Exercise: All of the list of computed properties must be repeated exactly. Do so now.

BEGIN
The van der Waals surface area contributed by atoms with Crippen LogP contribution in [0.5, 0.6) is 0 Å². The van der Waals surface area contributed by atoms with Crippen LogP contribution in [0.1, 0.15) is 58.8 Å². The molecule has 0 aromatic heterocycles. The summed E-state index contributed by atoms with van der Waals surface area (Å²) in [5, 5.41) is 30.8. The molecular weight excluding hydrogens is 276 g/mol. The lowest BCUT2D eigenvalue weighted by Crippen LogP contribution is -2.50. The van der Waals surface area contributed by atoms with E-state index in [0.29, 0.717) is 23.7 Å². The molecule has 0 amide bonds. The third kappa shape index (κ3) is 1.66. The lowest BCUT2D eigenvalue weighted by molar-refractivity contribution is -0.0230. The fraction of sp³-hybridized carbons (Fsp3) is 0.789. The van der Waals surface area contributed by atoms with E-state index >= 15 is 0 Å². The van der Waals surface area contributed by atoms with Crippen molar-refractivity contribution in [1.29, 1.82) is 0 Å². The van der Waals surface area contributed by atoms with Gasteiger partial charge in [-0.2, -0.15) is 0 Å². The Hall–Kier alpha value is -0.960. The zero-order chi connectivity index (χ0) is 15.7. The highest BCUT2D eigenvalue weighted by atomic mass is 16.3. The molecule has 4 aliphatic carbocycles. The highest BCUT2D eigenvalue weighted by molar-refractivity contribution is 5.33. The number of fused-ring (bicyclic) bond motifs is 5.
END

The van der Waals surface area contributed by atoms with Crippen LogP contribution in [0.5, 0.6) is 0 Å². The van der Waals surface area contributed by atoms with Crippen LogP contribution in [0.1, 0.15) is 58.8 Å². The molecule has 0 aromatic heterocycles. The summed E-state index contributed by atoms with van der Waals surface area (Å²) in [5, 5.41) is 30.8. The molecular weight excluding hydrogens is 276 g/mol. The lowest BCUT2D eigenvalue weighted by Crippen LogP contribution is -2.50. The van der Waals surface area contributed by atoms with E-state index in [0.29, 0.717) is 23.7 Å². The molecule has 0 amide bonds. The third kappa shape index (κ3) is 1.66. The lowest BCUT2D eigenvalue weighted by molar-refractivity contribution is -0.0230. The fraction of sp³-hybridized carbons (Fsp3) is 0.789. The van der Waals surface area contributed by atoms with E-state index >= 15 is 0 Å². The van der Waals surface area contributed by atoms with Crippen molar-refractivity contribution in [1.29, 1.82) is 0 Å². The van der Waals surface area contributed by atoms with Gasteiger partial charge in [-0.2, -0.15) is 0 Å². The Hall–Kier alpha value is -0.960. The zero-order chi connectivity index (χ0) is 15.7. The highest BCUT2D eigenvalue weighted by atomic mass is 16.3. The molecule has 4 aliphatic carbocycles. The highest BCUT2D eigenvalue weighted by molar-refractivity contribution is 5.33. The number of fused-ring (bicyclic) bond motifs is 5.